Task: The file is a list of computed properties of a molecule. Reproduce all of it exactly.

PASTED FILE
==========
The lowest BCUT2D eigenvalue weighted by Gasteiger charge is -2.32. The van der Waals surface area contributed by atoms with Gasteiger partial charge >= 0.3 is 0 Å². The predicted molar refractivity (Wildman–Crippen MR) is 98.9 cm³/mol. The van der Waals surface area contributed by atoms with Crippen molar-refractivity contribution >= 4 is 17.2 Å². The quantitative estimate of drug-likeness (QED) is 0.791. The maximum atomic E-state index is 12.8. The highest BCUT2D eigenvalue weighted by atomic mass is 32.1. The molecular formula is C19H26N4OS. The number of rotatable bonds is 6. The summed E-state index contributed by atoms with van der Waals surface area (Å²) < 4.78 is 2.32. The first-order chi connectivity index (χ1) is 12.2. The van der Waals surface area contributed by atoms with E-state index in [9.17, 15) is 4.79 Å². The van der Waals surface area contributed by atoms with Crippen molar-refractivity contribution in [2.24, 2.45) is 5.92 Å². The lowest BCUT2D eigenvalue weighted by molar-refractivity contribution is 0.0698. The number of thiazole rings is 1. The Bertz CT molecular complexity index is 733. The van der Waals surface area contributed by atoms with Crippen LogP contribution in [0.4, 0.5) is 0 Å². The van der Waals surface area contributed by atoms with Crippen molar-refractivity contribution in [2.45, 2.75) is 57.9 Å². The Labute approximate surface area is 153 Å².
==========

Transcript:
The lowest BCUT2D eigenvalue weighted by Gasteiger charge is -2.32. The van der Waals surface area contributed by atoms with Gasteiger partial charge >= 0.3 is 0 Å². The predicted molar refractivity (Wildman–Crippen MR) is 98.9 cm³/mol. The van der Waals surface area contributed by atoms with Crippen molar-refractivity contribution >= 4 is 17.2 Å². The quantitative estimate of drug-likeness (QED) is 0.791. The maximum atomic E-state index is 12.8. The highest BCUT2D eigenvalue weighted by atomic mass is 32.1. The molecular formula is C19H26N4OS. The number of rotatable bonds is 6. The summed E-state index contributed by atoms with van der Waals surface area (Å²) < 4.78 is 2.32. The first-order chi connectivity index (χ1) is 12.2. The van der Waals surface area contributed by atoms with E-state index in [9.17, 15) is 4.79 Å². The van der Waals surface area contributed by atoms with Crippen molar-refractivity contribution in [2.24, 2.45) is 5.92 Å². The lowest BCUT2D eigenvalue weighted by molar-refractivity contribution is 0.0698. The number of thiazole rings is 1. The Bertz CT molecular complexity index is 733. The van der Waals surface area contributed by atoms with Crippen LogP contribution in [0.4, 0.5) is 0 Å². The van der Waals surface area contributed by atoms with Crippen molar-refractivity contribution in [2.45, 2.75) is 57.9 Å². The Labute approximate surface area is 153 Å².